All of which leads me to yesterday’s superb Ishka Aviation Finance conference in London, where I was drafted in to the Alternative Investment Panel.

Before we came on there was a banking panel. All respect to the bankers, but I struggled with my eyelids. They talked about what they are prepared to lend on – formulaic, and what they wont – most stuff. They talked about regulation, capital rules, risk appetite. I concluded two things:

  • Bank lending is a formula – not a decision
  • Banks don’t actually making lending decisions – regulators set the rules.

In contrast, I was on a vibrant panel of asset managers who knew their markets backwards… and had very clear views on the risk/reward returns they seek to generate for their clients/investors. Their sole goal is to make the returns they have promised investors by taking risk based on their knowledge – and where I trust a manager, I will follow their expertise.

The area I work in is partly origination, but also risk in determining the deals we share with our investors. That’s a critical role in Alternatives – hooking up investors (the risk takers) with the risks (the issuers, the borrowers, the firms seeking capital). I guess that’s what banker’s once did – and could do again… outside conventional bank processing.

The big risk the market faces now is not so much another raft of over-regulation making banking look even more Jurassic, but real losses from market events triggering failures across the asset management sector – giving regulators the excuse they have no doubt been looking for to over-regulate the investment sector also. (And its already happening to a degree!)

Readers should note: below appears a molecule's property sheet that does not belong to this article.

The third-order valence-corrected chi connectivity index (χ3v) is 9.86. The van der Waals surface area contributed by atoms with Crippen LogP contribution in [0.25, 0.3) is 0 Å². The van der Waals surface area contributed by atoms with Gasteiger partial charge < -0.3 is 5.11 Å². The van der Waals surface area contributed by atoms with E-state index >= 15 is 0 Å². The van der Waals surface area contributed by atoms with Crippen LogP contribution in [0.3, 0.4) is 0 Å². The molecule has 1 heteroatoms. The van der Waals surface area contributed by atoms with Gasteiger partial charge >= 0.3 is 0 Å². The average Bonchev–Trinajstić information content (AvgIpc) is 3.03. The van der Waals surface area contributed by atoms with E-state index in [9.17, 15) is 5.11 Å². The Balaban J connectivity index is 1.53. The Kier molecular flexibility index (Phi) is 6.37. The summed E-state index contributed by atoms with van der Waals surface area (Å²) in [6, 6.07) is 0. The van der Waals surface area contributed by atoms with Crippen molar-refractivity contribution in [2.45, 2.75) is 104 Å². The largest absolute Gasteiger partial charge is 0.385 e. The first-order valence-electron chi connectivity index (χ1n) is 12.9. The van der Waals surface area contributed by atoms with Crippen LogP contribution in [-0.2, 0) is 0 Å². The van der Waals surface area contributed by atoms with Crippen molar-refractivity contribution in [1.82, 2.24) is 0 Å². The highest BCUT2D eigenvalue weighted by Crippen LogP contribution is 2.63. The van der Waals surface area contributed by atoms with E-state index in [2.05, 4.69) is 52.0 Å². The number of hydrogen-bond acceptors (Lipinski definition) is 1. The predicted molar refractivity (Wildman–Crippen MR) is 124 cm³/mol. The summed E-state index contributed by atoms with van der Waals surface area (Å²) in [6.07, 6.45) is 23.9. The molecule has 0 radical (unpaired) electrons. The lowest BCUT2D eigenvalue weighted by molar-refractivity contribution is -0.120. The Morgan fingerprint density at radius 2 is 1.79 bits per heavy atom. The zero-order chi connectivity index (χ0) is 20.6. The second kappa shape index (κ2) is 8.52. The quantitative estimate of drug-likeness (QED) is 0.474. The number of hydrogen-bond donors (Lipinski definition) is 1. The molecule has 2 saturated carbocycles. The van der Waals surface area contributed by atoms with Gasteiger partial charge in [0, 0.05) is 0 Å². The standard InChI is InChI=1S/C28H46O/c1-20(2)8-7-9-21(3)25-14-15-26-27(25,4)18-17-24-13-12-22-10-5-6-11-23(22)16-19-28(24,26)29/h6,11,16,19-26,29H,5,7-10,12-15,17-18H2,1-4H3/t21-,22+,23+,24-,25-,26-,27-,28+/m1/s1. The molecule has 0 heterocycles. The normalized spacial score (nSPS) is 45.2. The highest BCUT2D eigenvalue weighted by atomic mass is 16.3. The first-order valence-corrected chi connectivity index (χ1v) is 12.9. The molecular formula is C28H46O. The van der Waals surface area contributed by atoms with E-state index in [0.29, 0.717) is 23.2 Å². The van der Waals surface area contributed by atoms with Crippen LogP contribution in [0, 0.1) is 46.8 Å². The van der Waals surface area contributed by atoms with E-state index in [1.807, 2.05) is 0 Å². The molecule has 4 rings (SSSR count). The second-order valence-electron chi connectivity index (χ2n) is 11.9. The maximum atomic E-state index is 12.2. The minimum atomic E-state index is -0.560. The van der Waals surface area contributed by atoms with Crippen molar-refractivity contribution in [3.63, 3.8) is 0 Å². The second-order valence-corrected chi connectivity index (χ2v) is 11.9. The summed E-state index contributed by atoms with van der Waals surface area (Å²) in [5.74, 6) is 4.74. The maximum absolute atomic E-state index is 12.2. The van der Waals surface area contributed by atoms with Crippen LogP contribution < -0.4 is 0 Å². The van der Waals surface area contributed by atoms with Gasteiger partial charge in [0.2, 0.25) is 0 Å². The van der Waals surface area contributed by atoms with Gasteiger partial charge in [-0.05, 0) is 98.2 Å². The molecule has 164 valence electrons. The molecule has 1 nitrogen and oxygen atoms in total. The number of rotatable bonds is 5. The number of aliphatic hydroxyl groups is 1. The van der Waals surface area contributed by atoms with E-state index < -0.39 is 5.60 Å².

Five Things to Read Today:

If there is one story you must read today – might I suggest this great tale of the Football club I support: Heart of Midlothian. Its fantastical….. it should be a film…

The Athletic   – Inside Vladmir Romanov’s Hearts – Mowgli, tartan shorts, and a nuclear submarine

FT              – Martin Wolf: Monetary Policy is not solely to blame for this banking crisis

FT              – Bank of England Governor dismisses chances of financial crisis

BBerg         – After Slamming ESG Plan, Fund Managers Are Told to Sit Tight

WSJ            – Jamie Dimon to Face Questioning in Lawsuit Over JP Morgan’s Epstein Ties

Out of time and back to the day job

Bill Blain

Shard Capital


  1. Bill – I recognise that you represent the blue chip end of shadow banking market but the trouble is is that the rest of that market is not you! Best, R.
    PS – please can I not have to do a maths test every morning when I click the porridge link x

Comments are closed.